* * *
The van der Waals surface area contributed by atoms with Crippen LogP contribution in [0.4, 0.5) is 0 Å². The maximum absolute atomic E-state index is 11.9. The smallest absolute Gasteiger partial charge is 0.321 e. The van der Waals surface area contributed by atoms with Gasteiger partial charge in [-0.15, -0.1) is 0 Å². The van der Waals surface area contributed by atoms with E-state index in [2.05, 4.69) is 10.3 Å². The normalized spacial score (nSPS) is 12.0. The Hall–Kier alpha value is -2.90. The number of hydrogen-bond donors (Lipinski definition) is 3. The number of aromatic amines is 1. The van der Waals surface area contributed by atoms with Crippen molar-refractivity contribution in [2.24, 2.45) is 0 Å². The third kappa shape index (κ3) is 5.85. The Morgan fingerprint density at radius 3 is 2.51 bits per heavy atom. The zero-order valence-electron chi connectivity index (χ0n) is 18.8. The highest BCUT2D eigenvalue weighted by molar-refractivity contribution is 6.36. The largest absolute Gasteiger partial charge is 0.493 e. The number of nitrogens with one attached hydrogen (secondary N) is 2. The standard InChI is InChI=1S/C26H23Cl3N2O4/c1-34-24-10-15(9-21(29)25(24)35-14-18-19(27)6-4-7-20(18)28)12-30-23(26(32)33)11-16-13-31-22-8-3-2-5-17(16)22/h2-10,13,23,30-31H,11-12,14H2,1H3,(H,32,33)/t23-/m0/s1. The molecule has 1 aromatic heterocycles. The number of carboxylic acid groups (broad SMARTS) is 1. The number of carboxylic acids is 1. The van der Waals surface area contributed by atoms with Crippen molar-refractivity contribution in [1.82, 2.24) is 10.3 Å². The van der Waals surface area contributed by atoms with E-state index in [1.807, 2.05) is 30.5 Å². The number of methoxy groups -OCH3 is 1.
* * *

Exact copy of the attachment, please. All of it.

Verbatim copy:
The van der Waals surface area contributed by atoms with Crippen LogP contribution in [0.4, 0.5) is 0 Å². The maximum absolute atomic E-state index is 11.9. The smallest absolute Gasteiger partial charge is 0.321 e. The van der Waals surface area contributed by atoms with Gasteiger partial charge in [-0.15, -0.1) is 0 Å². The van der Waals surface area contributed by atoms with E-state index in [2.05, 4.69) is 10.3 Å². The normalized spacial score (nSPS) is 12.0. The Hall–Kier alpha value is -2.90. The number of hydrogen-bond donors (Lipinski definition) is 3. The number of aromatic amines is 1. The van der Waals surface area contributed by atoms with Crippen molar-refractivity contribution in [2.24, 2.45) is 0 Å². The third kappa shape index (κ3) is 5.85. The Morgan fingerprint density at radius 3 is 2.51 bits per heavy atom. The zero-order valence-electron chi connectivity index (χ0n) is 18.8. The highest BCUT2D eigenvalue weighted by molar-refractivity contribution is 6.36. The largest absolute Gasteiger partial charge is 0.493 e. The number of nitrogens with one attached hydrogen (secondary N) is 2. The standard InChI is InChI=1S/C26H23Cl3N2O4/c1-34-24-10-15(9-21(29)25(24)35-14-18-19(27)6-4-7-20(18)28)12-30-23(26(32)33)11-16-13-31-22-8-3-2-5-17(16)22/h2-10,13,23,30-31H,11-12,14H2,1H3,(H,32,33)/t23-/m0/s1. The molecule has 1 aromatic heterocycles. The number of carboxylic acid groups (broad SMARTS) is 1. The number of carboxylic acids is 1. The van der Waals surface area contributed by atoms with Crippen molar-refractivity contribution in [1.82, 2.24) is 10.3 Å². The van der Waals surface area contributed by atoms with E-state index in [1.807, 2.05) is 30.5 Å². The number of methoxy groups -OCH3 is 1.